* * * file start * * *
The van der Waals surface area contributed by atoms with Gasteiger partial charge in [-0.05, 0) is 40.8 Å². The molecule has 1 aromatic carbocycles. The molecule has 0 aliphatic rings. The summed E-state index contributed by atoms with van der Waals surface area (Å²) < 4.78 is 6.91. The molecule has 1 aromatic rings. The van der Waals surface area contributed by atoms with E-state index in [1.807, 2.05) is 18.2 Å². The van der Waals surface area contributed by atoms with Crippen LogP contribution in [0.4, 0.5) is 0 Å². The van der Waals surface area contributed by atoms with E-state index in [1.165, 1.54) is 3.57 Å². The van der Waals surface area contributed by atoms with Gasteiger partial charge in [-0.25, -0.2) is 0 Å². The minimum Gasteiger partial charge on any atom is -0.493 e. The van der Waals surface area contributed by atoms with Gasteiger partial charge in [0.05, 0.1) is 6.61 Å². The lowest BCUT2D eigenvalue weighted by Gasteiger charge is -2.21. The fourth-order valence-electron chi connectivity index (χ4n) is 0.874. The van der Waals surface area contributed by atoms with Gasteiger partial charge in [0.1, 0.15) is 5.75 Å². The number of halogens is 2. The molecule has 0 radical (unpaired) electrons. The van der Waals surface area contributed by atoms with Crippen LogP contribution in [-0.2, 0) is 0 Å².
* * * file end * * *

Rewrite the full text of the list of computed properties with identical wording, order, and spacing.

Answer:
The van der Waals surface area contributed by atoms with Gasteiger partial charge in [-0.05, 0) is 40.8 Å². The molecule has 1 aromatic carbocycles. The molecule has 0 aliphatic rings. The summed E-state index contributed by atoms with van der Waals surface area (Å²) < 4.78 is 6.91. The molecule has 1 aromatic rings. The van der Waals surface area contributed by atoms with E-state index in [1.807, 2.05) is 18.2 Å². The van der Waals surface area contributed by atoms with Crippen LogP contribution in [0.4, 0.5) is 0 Å². The van der Waals surface area contributed by atoms with E-state index in [1.165, 1.54) is 3.57 Å². The van der Waals surface area contributed by atoms with Gasteiger partial charge in [-0.25, -0.2) is 0 Å². The minimum Gasteiger partial charge on any atom is -0.493 e. The van der Waals surface area contributed by atoms with Gasteiger partial charge in [0.05, 0.1) is 6.61 Å². The lowest BCUT2D eigenvalue weighted by Gasteiger charge is -2.21. The fourth-order valence-electron chi connectivity index (χ4n) is 0.874. The van der Waals surface area contributed by atoms with Gasteiger partial charge in [0.1, 0.15) is 5.75 Å². The number of halogens is 2. The molecule has 0 radical (unpaired) electrons. The van der Waals surface area contributed by atoms with Crippen LogP contribution in [-0.2, 0) is 0 Å².